Dominion Theatre, initially a cinema, is a West End theatre located on Tottenham Court Road, close to St Giles Circus and Centre Point, in the London Borough of Camden.
Construction of The Dominion began in March 1928 with a design by W and TR Milburn and a budget of £460,000. The site was the location of the former Horse Shoe Brewery, which was the site of the 1814 London Beer Flood. The first performance was 3 October 1929.
The Tottenham Court Road façade features a ground level entry sheltered by a broad marquee with the second through fourth levels framed by large pilasters. The central portion is concave and faced with Portland stone. A three-bay bow window extends the height of the second and third storeys and is surmounted by sculpture of two griffins. Behind the griffin statue are three square openings which hold decorative iron grates. The griffins were removed in 1932 to mount an airplane for the musical Silver Wings. The remainder of the bow window was hidden during the run of We Will Rock You by a large shimmer curtain and statue of Freddie Mercury. These elements were reinstalled as part of the restoration. In addition to restoring the Tottenham Court Road façade, the stonework and windows of the dressing room block at the rear of the theatre were cleaned and replaced.
When the Dominion was built, it was linked to the building on Great Russell Street now known as Nederlander House. This building had been separated from the theatre and rented as office space for many decades. In 2011, the Dominion spent £200K reinstating the connection between the theatre, with this building returning to its use that the original theatre builders intended. It is now home to the theatre management offices plus a refurbished Boardroom space on the top floor. This Boardroom is marked as such on the original 1929 plans and it is now being hired out by the theatre's Dominion Events department for meeting, training and conference bookings. Other areas above the main foyer, which the Rank Organisation converted to office space, have been restored and now house 'The Studio' a rehearsal and audition space.
The auditorium currently has a seating capacity of 2,069 in two tiers of galleries, down from the 1940 capacity of 2,858 following the closure many decades ago of the upper circle. The theatre retains its 1920s light fittings and art deco plasterwork.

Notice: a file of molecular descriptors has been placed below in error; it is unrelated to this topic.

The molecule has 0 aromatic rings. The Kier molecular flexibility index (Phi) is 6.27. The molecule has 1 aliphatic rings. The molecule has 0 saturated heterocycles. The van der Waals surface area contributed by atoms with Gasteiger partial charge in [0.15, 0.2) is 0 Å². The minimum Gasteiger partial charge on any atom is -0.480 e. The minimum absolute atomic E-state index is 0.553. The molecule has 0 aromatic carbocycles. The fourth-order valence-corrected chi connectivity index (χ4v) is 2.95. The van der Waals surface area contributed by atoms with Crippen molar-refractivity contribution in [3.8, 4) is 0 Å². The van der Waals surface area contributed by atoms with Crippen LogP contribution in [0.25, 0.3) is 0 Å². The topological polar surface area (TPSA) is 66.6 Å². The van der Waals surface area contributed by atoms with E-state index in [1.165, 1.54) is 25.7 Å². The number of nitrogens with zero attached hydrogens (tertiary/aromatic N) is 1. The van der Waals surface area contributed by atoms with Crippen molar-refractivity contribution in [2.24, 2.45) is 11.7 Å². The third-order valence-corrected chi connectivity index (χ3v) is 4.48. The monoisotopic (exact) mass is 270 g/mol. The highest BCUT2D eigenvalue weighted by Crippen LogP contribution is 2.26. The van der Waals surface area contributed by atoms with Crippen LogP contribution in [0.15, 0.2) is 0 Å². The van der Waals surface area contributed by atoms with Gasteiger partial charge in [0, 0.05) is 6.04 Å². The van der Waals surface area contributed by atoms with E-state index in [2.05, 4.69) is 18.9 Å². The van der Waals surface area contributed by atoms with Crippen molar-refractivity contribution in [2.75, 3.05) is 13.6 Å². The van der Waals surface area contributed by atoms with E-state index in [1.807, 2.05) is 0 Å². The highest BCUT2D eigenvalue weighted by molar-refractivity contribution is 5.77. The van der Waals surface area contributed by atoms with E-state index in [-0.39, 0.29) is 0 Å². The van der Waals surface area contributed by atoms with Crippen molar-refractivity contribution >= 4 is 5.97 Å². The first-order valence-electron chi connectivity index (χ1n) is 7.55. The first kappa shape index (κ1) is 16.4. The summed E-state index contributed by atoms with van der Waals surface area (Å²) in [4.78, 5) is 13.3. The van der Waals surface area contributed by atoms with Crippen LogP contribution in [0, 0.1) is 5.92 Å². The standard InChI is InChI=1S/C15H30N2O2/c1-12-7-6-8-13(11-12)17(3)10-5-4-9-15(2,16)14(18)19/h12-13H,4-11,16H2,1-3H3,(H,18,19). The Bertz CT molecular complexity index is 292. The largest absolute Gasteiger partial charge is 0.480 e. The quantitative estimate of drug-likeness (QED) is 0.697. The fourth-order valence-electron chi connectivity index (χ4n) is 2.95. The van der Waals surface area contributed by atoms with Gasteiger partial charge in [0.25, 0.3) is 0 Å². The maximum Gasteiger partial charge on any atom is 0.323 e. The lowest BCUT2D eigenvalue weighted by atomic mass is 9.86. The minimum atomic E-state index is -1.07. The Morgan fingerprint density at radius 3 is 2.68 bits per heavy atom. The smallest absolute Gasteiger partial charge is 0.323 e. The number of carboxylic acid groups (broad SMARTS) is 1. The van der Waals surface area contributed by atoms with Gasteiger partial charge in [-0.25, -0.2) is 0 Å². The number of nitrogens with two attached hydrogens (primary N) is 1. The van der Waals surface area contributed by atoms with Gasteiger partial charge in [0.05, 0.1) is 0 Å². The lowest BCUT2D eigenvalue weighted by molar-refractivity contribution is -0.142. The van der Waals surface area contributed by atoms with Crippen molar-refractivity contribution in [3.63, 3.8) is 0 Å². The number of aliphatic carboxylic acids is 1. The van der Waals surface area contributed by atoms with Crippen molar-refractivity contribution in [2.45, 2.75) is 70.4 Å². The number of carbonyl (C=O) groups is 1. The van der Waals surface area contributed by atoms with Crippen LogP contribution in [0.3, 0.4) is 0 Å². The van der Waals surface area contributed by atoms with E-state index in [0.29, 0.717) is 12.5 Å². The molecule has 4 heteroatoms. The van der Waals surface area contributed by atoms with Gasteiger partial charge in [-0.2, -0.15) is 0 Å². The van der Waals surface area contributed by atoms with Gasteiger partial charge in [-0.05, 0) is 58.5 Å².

After initial success, including the London premiere of Charlie Chaplin's City Lights in February 1931, with Chaplin himself attending, the theatre began a financial slide until the company was liquidated 30 May 1932. In 1933, Associated Provincial Picture Houses assumed control of the facility and adapted the auditorium for films. In 1940, Associated became part of the Rank Organisation.
The Dominion temporarily closed because of the Blitz early in October 1940 and reopened on 12 January 1941. Its first major live show was The Judy Garland Show which ran for a month in 1957 and it has been a popular venue for musical theatre since. Soon after, the theatre received a Todd-AO system with two Philips 70mm / 35mm projectors and a 45 feet (14 metre) wide screen.
After World War II, the theatre hosted both movies and live shows. Rodgers and Hammerstein's South Pacific opened 21 April 1958 and played four years and 22 weeks. In 1963, Elizabeth Taylor appeared at the European opening of Cleopatra which played for almost two years. On March 29th 1965 The Sound Of Music film was screened here until June 29th 1968, The longest run of screenings of the film at any venue in the world.
During the 1980s, it became a popular venue for music concerts. It was where Tangerine Dream recorded its album Logos in 1982, which contains a tribute tune called "Dominion". Dolly Parton filmed her 1983 concert at the Dominion and released it as a television special, Dolly in London. Other performers to appear during this era included Duran Duran, Adam and The Ants, Billy Bragg, Bon Jovi, The Boomtown Rats, Boy George, David Bowie, Ian Drury and the Blockheads, Manfred Mann, Sinead O’Connor, Thin Lizzy, U2 and Van Morrison. In 1986, the Dominion hosted the musical Time, whose producers altered the interior extensively to accommodate the production.
Since the early 1990s the Dominion has hosted several musicals including a new production of Grease by David Ian and Paul Nicholas, Scrooge: The Musical, Matthew Bourne's Swan Lake, Disney's Beauty and the Beast, a return of Grease, and Notre Dame de Paris. Bernadette The Musical, by Maureen and Gwyn Hughes, played briefly in 1990. The Dominion hosted the Royal Variety Performance 1992 through 1996 and in 2000 and 2001.